The essential facts relating to whether Vertex was a subcontractor in this case are as follows. First, on the material supplier side of the balance, Vertex's contract with Lane as originally agreed to contemplated the performance of work for which Vertex was to be paid $ 726,500 or about 2% Of the total dollar amount of the contract entered into between Lane and the Corps of Engineers. Vertex was not required to perform any installation of the gates in the intake tower or any other significant on-site work. Rather, Vertex's obligation with respect to the gates ended when they were delivered to the rail site nearest to the dam project. On the subcontractor side, however, Lane gave Vertex the responsibility of performing particular identifiable parts of the contract with the Corps. Vertex was required to prepare or to have one of its subcontractors or material suppliers supply shop drawings to be submitted to the Corps of Engineers and Vertex participated in discussions related to the shop drawings as Lane's equal. The gates were not stock items but rather had to be manufactured according to Corps specifications and Lane conceded that it had no facilities available for the manufacture of such gates. Additionally, the gates were items that, once constructed, could not be used for any purpose other than functioning in the intake tower of this particular claim. Finally, the hydraulic gates in this case are an important part of the entire dam structure. The gates, which regulate the flow of water through the intake tower, permit the dam to regulate with some precision the water level behind the dam and the rate of flow of water into the river downstream. This Court was not impressed with Lane's witnesses' assertion that the dam would perform its essential function, namely the impounding of water, whether the gates were in place or not. It is the Court's view that the functioning of a particular item can be described in a number of ways and that one can by definition minimize the importance of certain features which are in reality essential to the item's function. Thus, for example, it may be said that the purpose of a wind instrument is to make sound and it will perform that function whether or not it contains devices such as keys and holes to produce different notes. Nevertheless, without some means of regulating the passage of air through a wind instrument it does not perform its essential function. The same can be said of the Cowanesque Dam. Without the gates manufactured by Vertex, the dam would be at best a crude instrument for the impounding of water and would not be able to regulate either the water level behind the dam or the flow of water through the dam in as precise a manner as it can if the gates be in place. It is the latter features, namely the importance of the gates to the overall project and the fact that Vertex was required to custom-manufacture the gates to Corps specifications and in general to be responsible for assuring that the gates met such specifications which convince this Court that Vertex's relationship to Lane was that of a subcontractor to a contractor. The Court agrees with Parker that the facts of this case are extremely similar to those presented to the United States Court of Appeals for the Second Circuit in United States ex rel. Wellman Engineering Co. v. MSI Corp., 350 F.2d 285 (2d Cir. 1965). In that case, the prime contractor engaged Seneca, the alleged subcontractor, to manufacture a hydraulic system for opening and closing the doors on a missile launcher. Seneca had no responsibility to perform any on-site construction or to install the system. The Plaintiff in that case supplied certain parts to Seneca for the system for which Seneca did not pay. The Court concluded, based upon the degree of responsibility assumed by Seneca to insure that the parts which it manufactured complied with government specifications and the type of work involved including the construction of items not generally available, that Seneca was a subcontractor. This Court concludes that Vertex as a subcontractor within the meaning of the Miller Act and that any party standing in a direct contractual relationship to Vertex is entitled to maintain an action on the bond posted by Lane.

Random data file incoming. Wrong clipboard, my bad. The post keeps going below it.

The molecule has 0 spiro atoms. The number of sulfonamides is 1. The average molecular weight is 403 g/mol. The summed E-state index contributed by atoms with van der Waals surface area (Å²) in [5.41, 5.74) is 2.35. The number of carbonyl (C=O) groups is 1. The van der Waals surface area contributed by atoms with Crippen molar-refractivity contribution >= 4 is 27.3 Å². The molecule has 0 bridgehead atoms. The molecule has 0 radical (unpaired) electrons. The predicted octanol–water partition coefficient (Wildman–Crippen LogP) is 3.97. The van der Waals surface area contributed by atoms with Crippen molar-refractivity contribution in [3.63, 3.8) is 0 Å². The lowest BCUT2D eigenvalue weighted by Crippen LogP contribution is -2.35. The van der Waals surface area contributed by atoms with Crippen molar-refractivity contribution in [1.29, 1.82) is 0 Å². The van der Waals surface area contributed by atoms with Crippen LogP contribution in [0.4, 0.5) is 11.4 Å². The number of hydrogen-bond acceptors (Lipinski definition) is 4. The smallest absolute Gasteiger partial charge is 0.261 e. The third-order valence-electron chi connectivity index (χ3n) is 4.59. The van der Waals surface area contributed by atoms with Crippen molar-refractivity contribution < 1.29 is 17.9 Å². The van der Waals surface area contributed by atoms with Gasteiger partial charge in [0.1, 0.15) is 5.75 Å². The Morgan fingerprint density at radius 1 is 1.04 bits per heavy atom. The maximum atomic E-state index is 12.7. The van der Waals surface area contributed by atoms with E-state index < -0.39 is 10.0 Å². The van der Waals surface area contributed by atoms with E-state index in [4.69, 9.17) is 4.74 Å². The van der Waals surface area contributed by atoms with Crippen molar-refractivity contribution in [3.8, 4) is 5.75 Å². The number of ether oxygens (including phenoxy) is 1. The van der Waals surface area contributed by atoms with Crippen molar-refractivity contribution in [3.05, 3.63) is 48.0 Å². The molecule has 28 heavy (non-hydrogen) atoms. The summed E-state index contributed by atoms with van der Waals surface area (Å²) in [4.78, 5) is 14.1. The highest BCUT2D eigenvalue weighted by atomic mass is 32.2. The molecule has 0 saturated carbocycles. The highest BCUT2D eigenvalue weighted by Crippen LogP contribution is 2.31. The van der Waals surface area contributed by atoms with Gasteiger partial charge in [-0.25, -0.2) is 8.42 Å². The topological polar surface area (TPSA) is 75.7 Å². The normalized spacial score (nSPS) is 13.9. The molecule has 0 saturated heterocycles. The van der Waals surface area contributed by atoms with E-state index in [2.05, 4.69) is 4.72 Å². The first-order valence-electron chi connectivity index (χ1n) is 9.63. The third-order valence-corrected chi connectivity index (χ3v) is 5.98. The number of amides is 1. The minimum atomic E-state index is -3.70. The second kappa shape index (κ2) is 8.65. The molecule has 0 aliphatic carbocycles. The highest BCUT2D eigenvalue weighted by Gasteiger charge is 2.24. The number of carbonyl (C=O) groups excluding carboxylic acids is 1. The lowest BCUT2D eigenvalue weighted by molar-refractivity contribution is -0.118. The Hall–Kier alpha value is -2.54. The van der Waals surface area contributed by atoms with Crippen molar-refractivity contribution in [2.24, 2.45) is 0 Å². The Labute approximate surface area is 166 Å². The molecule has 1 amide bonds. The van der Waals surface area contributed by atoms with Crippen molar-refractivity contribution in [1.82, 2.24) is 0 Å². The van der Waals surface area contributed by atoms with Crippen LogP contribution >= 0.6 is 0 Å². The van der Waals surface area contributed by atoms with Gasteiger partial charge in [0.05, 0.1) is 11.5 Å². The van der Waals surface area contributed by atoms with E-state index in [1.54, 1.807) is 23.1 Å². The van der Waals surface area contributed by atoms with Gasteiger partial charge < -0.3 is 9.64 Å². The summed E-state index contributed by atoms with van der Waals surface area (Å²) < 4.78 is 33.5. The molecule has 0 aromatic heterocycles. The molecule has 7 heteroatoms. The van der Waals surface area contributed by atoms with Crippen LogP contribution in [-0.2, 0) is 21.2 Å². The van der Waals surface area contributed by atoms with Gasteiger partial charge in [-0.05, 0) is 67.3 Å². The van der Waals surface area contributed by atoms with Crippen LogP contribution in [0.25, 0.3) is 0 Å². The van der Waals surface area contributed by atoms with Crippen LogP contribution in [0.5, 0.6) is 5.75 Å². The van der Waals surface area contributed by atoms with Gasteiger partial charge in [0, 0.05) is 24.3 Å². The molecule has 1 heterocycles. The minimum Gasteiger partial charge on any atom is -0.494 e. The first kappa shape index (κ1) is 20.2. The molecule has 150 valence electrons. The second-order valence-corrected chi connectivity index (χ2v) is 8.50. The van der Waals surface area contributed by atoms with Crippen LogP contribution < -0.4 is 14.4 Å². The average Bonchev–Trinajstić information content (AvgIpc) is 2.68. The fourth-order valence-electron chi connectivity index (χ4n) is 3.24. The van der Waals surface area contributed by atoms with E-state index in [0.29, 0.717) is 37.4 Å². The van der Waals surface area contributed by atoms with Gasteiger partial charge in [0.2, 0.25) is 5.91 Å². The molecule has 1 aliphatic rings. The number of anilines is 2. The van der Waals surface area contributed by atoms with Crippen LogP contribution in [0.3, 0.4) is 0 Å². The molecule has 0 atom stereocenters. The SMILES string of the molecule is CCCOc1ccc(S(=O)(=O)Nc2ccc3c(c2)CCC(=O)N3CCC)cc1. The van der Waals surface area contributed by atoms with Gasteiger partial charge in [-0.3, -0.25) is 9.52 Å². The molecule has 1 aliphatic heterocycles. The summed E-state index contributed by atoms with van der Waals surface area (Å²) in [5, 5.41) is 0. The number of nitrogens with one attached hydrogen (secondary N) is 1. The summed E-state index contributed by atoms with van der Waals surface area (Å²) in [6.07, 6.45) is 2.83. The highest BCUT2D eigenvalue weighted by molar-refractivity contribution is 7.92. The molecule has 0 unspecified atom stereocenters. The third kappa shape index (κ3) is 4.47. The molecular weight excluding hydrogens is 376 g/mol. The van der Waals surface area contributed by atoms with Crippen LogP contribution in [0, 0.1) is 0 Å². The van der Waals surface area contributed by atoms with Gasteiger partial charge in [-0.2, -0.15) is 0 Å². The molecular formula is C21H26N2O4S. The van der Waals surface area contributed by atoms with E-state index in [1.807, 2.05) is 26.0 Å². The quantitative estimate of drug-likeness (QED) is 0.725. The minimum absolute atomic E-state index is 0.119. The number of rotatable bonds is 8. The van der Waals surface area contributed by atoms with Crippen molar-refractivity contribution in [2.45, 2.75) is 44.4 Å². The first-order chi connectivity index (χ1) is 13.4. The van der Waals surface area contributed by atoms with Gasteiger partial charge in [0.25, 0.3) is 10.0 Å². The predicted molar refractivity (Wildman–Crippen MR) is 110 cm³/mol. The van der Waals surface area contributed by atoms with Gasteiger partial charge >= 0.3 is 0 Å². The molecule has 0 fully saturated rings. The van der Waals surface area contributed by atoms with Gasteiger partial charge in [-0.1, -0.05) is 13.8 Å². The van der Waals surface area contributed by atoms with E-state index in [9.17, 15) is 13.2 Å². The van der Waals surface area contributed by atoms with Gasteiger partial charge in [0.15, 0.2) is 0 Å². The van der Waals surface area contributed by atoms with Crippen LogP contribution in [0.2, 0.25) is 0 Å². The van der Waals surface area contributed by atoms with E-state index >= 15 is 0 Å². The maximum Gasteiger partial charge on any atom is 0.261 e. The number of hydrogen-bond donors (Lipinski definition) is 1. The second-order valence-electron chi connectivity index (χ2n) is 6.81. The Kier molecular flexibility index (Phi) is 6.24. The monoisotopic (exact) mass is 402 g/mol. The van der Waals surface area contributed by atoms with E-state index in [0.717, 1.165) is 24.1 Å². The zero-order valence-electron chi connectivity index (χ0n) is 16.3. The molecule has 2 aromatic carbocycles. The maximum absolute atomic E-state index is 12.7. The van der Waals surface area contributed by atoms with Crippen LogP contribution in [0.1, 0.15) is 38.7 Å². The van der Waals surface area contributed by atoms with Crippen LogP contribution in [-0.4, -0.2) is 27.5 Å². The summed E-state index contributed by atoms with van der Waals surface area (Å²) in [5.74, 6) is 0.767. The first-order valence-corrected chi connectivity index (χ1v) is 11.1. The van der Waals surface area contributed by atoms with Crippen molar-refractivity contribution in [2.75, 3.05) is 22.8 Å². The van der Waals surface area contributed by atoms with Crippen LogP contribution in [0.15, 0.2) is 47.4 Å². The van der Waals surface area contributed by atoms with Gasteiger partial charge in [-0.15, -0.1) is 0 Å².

The finding that Vertex was a subcontractor within the meaning of the Miller Act does not end the Court's inquiry into whether Parker is entitled to recover in this case. Lane also asserted and litigated at trial the issue of whether Vertex contracted directly with Parker for the manufacture of the cylinder or whether a third party, the Orton Company, broke the contractual chain between Vertex and Parker so as to preclude Parker from recovering under the Miller Act. Again, the determination of whether Parker and Vertex had a direct contractual relationship is primarily a factual one. The evidence produced in this case indicates that Vertex originally solicited an offer relating to the manufacture of the cylinders from the Orton Company. However, it was clear that from the outset of the relationship between Orton and Vertex Orton was acting not in its capacity as a distributor for certain products manufactured by other companies, as it did from time to time, but in its capacity as a sales agent or manufacturer's representative for Parker. Orton specifically advised Vertex that all communications were to be addressed to the Parker-Hannifin Corporation in care of the Orton Company. Parker communicated directly with Vertex on a number of occasions, including sending invoices directly to Vertex and shipping the completed cylinders to Vertex's plant. Orton never billed Vertex. Further, Orton was paid a commission on the sale by Parker which Orton ultimately refunded when Parker's bill was not paid by Vertex. The facts do not present a situation where Orton, acting as an independent distributor, purchased the cylinders from Parker and then sold them to Vertex. Cf. United States ex rel. Hasco Electrical Corp. v. Reliance Ins. Co., 390 F. Supp. 158 (E.D.N.Y.1975). Rather, when viewing the substance of the transaction involving Vertex, Orton, and Parker, see Glens Falls Ins. Co. v. Newton Lumber & Mfg. Co., 388 F.2d 66 (10th Cir. 1967), Cert. denied, 390 U.S. 905, 88 S. Ct. 821, 19 L. Ed. 2d 873 (1968), the Court is convinced that there was a direct contractual relationship between Parker and Vertex relating to the manufacture of the cylinders.